A recent WSJ “Best of the Web Today” entry led me to a Telegraph article on a recent academic paper that would shock many, though sadly it shouldn’t. I wish I had more time to write about it, but I did want to mention it here so that you could read it for yourself.
Quite a brouhaha was stirred this past week when the Journal of Medical Ethics published a paper titled “After-birth abortion: why should the baby live?” (The Telegraph article was titled “Killing babies no different from abortion, experts say”.) The paper essentially argued that there would be nothing morally wrong at all with killing a newborn for whatever reason the parents should choose. While there is a focus on children born with deformities and other challenges, the authors make clear that the reason it would not be morally problematic to kill such infants is because killing any infant, in general, is not morally problematic. The key element in the argument is that infants are only “potentially morally relevant people” — potentially being the important word. The position of the paper is that there is not real distinction in terms of moral choices between killing an child soon after birth and killing a child in the womb.
That such a position would be published in a prestigious medical journal should not be shocking. As the Telegraph reports, this is not necessarily a new development but one that has been bandied about for a time, though perhaps in more raw forms.
And at the heart of the vile conclusion is a truth: There truly is no moral difference between abortion before birth and “abortion” after birth. As Dr. Trevor Stammer of St. Mary’s University College points out in the Telegraph article, rather than turning on the word “abortion” we could link the two terms with “infanticide,” calling abortion an “antenatal infanticide.”
There is a cold logic that runs throughout the argument which only turns in the direction of hauntingly repulsive due to the moral flow. Rather than move from the general immorality of elective infanticide to the immorality of abortion, the flow is in the other direction, with the presumed moral acceptability of abortion leading to the acceptability of elective infanticide. It’s OK to kill our babies in the womb, so it’s OK to kill them after birth, as well.
It is the argument that pro-life individuals have tried to make for years: That abortion represents a disrespect for life made in God’s image, and that the “culture of death” represented by such positions will inevitably grow and spread. This is the spread. The professional ethicists fail to see that by unmooring morality from the will of God, all substitute moorings are illusory. They pat themselves on the back for their enlightenment and the belief that they are establishing new anchors of a reasoned morality, all the while they are drifting and truly unmoored in any way.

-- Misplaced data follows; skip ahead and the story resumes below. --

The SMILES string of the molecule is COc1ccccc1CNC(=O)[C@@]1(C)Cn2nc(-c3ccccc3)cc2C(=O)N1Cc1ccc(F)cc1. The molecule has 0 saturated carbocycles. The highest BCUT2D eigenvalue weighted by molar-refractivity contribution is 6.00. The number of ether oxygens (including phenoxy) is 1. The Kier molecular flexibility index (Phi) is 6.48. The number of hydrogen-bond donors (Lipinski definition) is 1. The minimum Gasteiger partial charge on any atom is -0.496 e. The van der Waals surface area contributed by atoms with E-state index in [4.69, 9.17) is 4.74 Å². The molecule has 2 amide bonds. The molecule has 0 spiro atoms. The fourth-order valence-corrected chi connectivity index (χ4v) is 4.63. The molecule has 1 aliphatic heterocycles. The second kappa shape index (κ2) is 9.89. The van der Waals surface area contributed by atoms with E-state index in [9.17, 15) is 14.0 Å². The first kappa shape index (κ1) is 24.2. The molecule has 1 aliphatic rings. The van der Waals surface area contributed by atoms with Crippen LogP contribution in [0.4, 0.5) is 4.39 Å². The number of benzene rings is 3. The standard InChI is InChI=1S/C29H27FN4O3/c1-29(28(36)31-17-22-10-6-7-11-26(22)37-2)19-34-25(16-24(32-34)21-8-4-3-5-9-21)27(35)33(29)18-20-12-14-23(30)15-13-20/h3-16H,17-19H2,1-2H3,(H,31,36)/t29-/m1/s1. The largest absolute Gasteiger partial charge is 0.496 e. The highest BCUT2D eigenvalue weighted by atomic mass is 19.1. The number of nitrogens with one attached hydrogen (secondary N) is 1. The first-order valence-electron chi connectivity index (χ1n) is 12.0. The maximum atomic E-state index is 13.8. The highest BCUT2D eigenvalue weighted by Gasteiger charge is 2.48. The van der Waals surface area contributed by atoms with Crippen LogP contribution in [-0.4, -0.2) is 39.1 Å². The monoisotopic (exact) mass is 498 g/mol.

These may seem like “high falutin'” journals that “real people” do not read, but don’t make that mistake. Those who establish medical and political policy do read such journals, and they do have their impact. The abominable work of men like “ethicist” Dr. Peter Singer don’t always stay on the outskirts or fringes. They do, slowly, come in from the edges and take seats among us.
The authors of the article and the editor of the JME have apparently received death threats over the matter, and that is wrong. And they, editor Dr. Julian Savulescu in particular, have decried such threats come from people who are “fanatics opposed to the very values of a liberal society.” I think James Taranto responds well:
He’s half right. People who issue death threats in response to an academic article are indeed “fanatics opposed to the very values of a liberal society.” But so are people who write or publish academic articles arguing in favor of the murder of children.
In such matters it seems clearer and clearer that we are living off of the remaining “principal” of a “moral investment” made earlier in our culture, and we are no longer making deposits into that account. And like any fund from which withdrawals are made without deposits to replenish the account, eventually the account zeros out.
That our academic community and professional ethicists are making recommendations that should be vomitous to a civilized society is a symptom of a society in horrific state or moral decline. That the logical groundwork for those recommendations have been present for decades–at least since Roe v. Wade–and solidly accepted by vast swaths of our society shows how systemic the problem is. Some would argue that a position like this paper represents does not reflect the sentiment of most of society, and this would be true. Yet there are sentiments now held by most of society that once only existed in academic papers. These things start somewhere. Today’s papers sometimes turn into tomorrow’s policies, if only by degrees.
The authors make a solid point in their ties between infanticide and abortion: the only difference between the two is legality, and the current state of the law is irrational and inconsistent in what it forbids and allows. Without God in the picture, though, I fear for how that irrational and inconsistent state would eventually be resolved over time.
We are increasingly losing the ability to distinguish between the clean and the unclean, the holy and the unholy. That our leading thinkers should consider the murder of children a small thing of no moral consequence is a travesty and a demonstration that the educational system that produced such “thinkers” is an abomination.